The Power of Transitions, On and Off the Mat
When I’m teaching, I like to remind my students that one of the times they’re most likely to get injured in yoga is in the transition between poses. Why?
Because they’re less likely to be paying attention.
It’s eas(ier) to get all kinds of focused during a pose. Turn the foot here, align the knee there, move with the breath, elongate the spine. Depending on the type of class you take, the instructions alone could completely occupy your mind during a pose.
But once it’s over?
Once it’s over, we’re often ready to move on. Even if the teacher gives instructions for coming out safely, we may not be listening—at least not in the same way we were just a moment before.
It’s hard to stay mindful—really hard. We think we need to give all we can in the poses, and then we need a break from that sustained mental and physical energy. We know we have to store up all we can before going onto the next pose.
It’s a feast/famine mentality in a lot of ways—I will give everything I can for these three breaths and then I need it all back for me.
It certainly does to me. In my life, this has been the mentality of overwork as well as avoiding my feelings. I’ve been getting better about this, but in the past, I’ve given everything to my work—all of my energy, all of my concentration, lots of my health and much of my relationships.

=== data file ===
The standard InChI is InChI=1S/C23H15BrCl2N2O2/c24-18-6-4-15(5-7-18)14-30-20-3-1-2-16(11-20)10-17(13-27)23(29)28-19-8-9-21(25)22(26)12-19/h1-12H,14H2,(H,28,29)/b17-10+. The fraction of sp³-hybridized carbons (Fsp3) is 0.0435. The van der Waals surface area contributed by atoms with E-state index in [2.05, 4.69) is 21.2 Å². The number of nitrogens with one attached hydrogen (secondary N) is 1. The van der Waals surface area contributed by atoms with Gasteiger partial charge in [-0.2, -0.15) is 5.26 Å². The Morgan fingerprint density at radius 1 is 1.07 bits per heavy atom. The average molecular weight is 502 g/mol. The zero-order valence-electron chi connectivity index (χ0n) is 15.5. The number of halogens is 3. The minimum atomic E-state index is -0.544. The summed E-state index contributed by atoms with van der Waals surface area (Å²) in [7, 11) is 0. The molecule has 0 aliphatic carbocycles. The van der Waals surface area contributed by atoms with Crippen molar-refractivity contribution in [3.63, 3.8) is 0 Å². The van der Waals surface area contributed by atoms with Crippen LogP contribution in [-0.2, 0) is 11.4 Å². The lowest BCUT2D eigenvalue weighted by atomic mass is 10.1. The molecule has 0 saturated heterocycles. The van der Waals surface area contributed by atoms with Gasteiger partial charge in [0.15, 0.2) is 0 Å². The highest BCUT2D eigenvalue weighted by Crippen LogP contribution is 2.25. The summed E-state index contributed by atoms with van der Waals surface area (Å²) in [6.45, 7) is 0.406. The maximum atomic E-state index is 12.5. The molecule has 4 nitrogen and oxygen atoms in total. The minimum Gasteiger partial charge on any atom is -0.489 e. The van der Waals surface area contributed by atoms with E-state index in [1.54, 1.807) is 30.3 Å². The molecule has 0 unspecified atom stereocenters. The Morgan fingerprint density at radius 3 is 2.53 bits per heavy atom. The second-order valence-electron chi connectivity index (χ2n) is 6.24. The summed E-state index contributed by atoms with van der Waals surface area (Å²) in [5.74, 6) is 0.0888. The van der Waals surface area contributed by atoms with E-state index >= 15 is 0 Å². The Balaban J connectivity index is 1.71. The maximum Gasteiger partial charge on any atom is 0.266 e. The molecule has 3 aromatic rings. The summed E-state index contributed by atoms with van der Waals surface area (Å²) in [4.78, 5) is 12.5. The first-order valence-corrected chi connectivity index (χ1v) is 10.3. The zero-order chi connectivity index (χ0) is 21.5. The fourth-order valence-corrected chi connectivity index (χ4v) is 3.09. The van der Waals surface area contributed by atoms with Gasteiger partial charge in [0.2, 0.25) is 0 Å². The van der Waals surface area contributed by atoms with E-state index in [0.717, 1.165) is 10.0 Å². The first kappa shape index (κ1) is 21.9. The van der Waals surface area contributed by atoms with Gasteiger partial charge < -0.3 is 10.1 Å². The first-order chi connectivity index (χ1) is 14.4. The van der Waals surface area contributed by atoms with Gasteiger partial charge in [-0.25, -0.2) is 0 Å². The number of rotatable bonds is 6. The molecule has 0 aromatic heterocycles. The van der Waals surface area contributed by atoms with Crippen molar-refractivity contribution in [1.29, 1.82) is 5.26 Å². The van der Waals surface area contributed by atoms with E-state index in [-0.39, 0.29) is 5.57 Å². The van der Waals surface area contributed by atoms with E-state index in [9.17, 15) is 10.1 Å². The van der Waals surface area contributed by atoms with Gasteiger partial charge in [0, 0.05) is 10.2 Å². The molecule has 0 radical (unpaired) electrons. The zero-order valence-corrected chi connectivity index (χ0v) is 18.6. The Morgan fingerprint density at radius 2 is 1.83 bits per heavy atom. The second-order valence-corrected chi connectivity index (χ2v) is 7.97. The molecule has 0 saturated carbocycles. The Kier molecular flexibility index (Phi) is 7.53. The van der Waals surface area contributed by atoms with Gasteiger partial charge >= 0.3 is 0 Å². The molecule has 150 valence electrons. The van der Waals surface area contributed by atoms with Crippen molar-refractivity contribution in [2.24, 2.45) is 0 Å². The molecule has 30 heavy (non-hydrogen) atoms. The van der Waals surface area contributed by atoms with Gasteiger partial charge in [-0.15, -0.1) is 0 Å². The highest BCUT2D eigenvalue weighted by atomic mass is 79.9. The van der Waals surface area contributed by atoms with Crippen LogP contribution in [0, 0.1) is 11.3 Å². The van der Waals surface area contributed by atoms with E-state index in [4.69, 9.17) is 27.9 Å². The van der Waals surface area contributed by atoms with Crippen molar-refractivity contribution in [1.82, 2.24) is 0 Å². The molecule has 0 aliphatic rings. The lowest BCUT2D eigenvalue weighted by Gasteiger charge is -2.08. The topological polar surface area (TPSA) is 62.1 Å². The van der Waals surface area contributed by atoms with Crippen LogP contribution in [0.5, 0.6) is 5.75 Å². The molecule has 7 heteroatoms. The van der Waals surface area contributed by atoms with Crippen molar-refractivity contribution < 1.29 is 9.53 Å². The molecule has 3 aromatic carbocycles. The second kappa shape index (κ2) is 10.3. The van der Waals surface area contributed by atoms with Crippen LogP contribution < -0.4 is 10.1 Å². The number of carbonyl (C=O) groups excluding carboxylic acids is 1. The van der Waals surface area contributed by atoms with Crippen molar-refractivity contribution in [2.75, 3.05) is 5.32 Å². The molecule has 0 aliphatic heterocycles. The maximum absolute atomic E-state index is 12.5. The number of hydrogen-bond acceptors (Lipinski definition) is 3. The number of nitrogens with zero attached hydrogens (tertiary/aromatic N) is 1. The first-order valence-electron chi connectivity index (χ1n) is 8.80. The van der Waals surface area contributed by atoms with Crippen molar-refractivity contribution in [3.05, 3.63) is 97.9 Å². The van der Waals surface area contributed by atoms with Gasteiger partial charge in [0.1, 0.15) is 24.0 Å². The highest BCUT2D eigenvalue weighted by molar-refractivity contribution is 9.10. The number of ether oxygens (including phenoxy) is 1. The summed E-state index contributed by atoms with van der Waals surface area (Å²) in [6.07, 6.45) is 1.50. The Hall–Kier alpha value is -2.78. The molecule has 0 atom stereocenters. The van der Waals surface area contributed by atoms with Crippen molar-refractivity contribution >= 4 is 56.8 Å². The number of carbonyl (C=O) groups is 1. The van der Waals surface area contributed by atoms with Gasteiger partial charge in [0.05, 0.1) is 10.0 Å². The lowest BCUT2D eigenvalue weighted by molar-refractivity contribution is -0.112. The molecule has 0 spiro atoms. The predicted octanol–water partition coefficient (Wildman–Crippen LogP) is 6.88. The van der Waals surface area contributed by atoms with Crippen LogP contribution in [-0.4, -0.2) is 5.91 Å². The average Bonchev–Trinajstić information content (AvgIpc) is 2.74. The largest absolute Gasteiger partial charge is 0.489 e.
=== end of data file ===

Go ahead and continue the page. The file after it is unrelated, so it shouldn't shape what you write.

And what happens?
Predictably, the same cycle as above—work really hard for a couple years then completely burn out. Gotta go. Catcha later (never).
The same is true if I’m avoiding a particular feeling. Rather than feeling angry, sad, discontent, etc., I’ll just skip it and move onto something else. This action lulls me into a false sense of safety: “Whew! I got through that unscathed!”
Little did I know.
What I Forgot
In those overwork/burnout cycles, I forgot the transitions—the daily transitions that would allow me to set a less harried pace, as well as things like building in time for a learning curve. Allowing natural rest times to come after more intense projects.
In my rush to skip over them, I got hurt. I resented my job. I doubted my abilities.
And of course, this also happens when I skip over feelings. Hmm … where did this unknown migraine come from? Or why do I suddenly have to spend a whole day in bed? Or why am I wildly overreacting to this conversation?
My body is going to feel those feelings. It’s just a matter of how hard I’m going to make it—allowing them to surface organically and move through or fighting them and them pinning me to the ground—sometimes literally.
This is why transitions are becoming sacred to me. I’m learning to build in time to rest between projects, to feel my feelings as soon as I’m able (which is not always immediately, but surely sooner than it used to be).
There’s something exquisite about paying attention to the transitions—in life, in the ever-changing seasons around us and in asana (none of which are that different, after all). Because paying attention to the transitions forces you (in a good way) to become more present to your life.
And that’s why we do this whole yoga thing, right?
Wow – powerful writing there. You’re so right about transitions being the time when we take our eyes off the ball. It’s a great learning point that’s also true in other areas of our lives. Thanks for this.